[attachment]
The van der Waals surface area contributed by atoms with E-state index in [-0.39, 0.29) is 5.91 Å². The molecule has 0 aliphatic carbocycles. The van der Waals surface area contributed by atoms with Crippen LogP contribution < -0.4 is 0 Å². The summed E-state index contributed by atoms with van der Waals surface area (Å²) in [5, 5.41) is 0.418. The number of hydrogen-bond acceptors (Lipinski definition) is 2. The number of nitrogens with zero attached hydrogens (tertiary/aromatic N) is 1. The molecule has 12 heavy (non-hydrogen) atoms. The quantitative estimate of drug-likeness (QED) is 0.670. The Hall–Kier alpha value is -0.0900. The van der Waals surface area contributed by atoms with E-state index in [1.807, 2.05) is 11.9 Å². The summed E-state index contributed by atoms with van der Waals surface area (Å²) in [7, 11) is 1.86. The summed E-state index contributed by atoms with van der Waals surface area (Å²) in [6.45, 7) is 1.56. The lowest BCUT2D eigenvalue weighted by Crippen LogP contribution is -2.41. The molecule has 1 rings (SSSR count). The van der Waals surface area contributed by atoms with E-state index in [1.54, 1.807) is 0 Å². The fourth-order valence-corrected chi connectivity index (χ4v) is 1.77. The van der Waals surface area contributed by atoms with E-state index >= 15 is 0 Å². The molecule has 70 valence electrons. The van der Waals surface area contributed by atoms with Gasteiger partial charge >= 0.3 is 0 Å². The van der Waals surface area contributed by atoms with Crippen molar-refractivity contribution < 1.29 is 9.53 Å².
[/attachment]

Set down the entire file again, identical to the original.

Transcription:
The van der Waals surface area contributed by atoms with E-state index in [-0.39, 0.29) is 5.91 Å². The molecule has 0 aliphatic carbocycles. The van der Waals surface area contributed by atoms with Crippen LogP contribution < -0.4 is 0 Å². The summed E-state index contributed by atoms with van der Waals surface area (Å²) in [5, 5.41) is 0.418. The number of hydrogen-bond acceptors (Lipinski definition) is 2. The number of nitrogens with zero attached hydrogens (tertiary/aromatic N) is 1. The molecule has 12 heavy (non-hydrogen) atoms. The quantitative estimate of drug-likeness (QED) is 0.670. The Hall–Kier alpha value is -0.0900. The van der Waals surface area contributed by atoms with E-state index in [1.807, 2.05) is 11.9 Å². The summed E-state index contributed by atoms with van der Waals surface area (Å²) in [7, 11) is 1.86. The summed E-state index contributed by atoms with van der Waals surface area (Å²) in [6.45, 7) is 1.56. The lowest BCUT2D eigenvalue weighted by Crippen LogP contribution is -2.41. The molecule has 1 rings (SSSR count). The van der Waals surface area contributed by atoms with E-state index in [1.54, 1.807) is 0 Å². The fourth-order valence-corrected chi connectivity index (χ4v) is 1.77. The van der Waals surface area contributed by atoms with E-state index >= 15 is 0 Å². The molecule has 70 valence electrons. The van der Waals surface area contributed by atoms with Gasteiger partial charge >= 0.3 is 0 Å². The van der Waals surface area contributed by atoms with Crippen molar-refractivity contribution < 1.29 is 9.53 Å².